An estate planning lawyer typically charges about $400-$600 for a Will, but will often combine this with some of the other documents described below in order to create a complete “estate plan”.

What do I do with it once I’ve made it?

If you are preparing the document yourself, either using a blank form kit, or using an online interactive service, you must have the document typed on paper. It must then be signed in the presence of two adult witnesses who have nothing to gain from the document. A witness cannot receive anything from a Will. In most provinces, this extends to the spouse of a witness. Otherwise, friends, neighbours, and co-workers can all serve as witnesses to the signing of the document.

If you prepare your Will with an estate planning lawyer, they will usually take care of this for you and provide you with a couple of witnesses from the office.

The document should then be stored in a place that is known and accessible to your Executor. Some people just give the document to their Executor for safe keeping. Do not hide the Will.

After you have passed away, the Executor will file the document with the probate courts. The document does not have to be stamped or registered the entire time you are alive.

Financial Power of Attorney

What is it?

A financial Power of Attorney gives somebody else the authority to handle your finances on your behalf. Usually this is set up when you are competent, to come into effect if you ever lose capacity. Therefore, if you were ever in a coma, or you were diagnosed with dementia, or became otherwise gravely ill, then somebody could pay your bills, work with your investments, file your taxes, or even sell your house.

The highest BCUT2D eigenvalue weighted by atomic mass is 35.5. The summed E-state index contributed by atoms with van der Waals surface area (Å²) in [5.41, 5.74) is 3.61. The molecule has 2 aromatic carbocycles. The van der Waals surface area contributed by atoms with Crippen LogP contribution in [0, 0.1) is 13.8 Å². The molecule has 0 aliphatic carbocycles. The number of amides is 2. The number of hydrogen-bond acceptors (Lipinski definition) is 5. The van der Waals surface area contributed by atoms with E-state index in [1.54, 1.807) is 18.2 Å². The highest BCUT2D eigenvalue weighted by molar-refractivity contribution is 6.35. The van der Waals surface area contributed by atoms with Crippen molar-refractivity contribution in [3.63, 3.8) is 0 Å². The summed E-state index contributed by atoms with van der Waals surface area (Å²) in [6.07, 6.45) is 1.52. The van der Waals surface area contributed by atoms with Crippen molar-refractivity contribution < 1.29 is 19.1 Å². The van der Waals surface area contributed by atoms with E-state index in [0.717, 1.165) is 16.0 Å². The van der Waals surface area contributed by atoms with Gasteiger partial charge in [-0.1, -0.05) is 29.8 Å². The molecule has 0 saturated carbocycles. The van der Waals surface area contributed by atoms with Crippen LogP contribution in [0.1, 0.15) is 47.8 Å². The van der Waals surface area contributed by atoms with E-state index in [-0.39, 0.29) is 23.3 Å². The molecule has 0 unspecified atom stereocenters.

There are various types of financial Power of Attorney. It can be specific (where you allow, for example, somebody to sell your car while you are out of the country), or general (where somebody has complete control of your finances). It can be “enduring” or “durable” meaning that it’s still in place even if you lose capacity, or “springing” meaning that it would only come into effect if you were to ever to lose capacity.

The strange thing about a financial Power of Attorney is, that the PoA may never end up being used; you may never be incapacitated or diagnosed as incompetent. This is unlike a Will, which is definitely going to be used at some point. However, if you are ever in this situation, it is an invaluable document to have, and of course it’s too late to prepare one once you lose capacity. Usually a financial PoA is created to cover the “just in case” scenario.

One other thing to note is that given the power of this document, and the triggers for coming into effect (after you lose capacity), it can sadly make people vulnerable. There are countless stories of seniors signing over a financial Power of Attorney to an unscrupulous caregiver. So be very careful when creating this document to appoint somebody you really trust.

Power of Attorney
credit: 123rf

How do I get one?

A financial Power of Attorney is usually created as part of a complete “estate plan”, so if you are working with an estate planning lawyer to prepare your Last Will and Testament, they will usually encourage you to prepare a financial Power of Attorney at the same time.

If you only need the financial Power of Attorney, somewhat like with the Will, you can download free forms from the internet. However, be very careful that these forms are specific to your Province. Unlike a Will, which is quite similar across Canada, a financial Power of Attorney is dramatically different from BC to Alberta, from Ontario to Quebec. There is no such thing as a Canadian financial Power of Attorney.

Most online Will writing services, including the service at LegalWills.ca have a service for preparing the financial Power of Attorney. The document can be created in about ten minutes, directly online.

How much does it cost?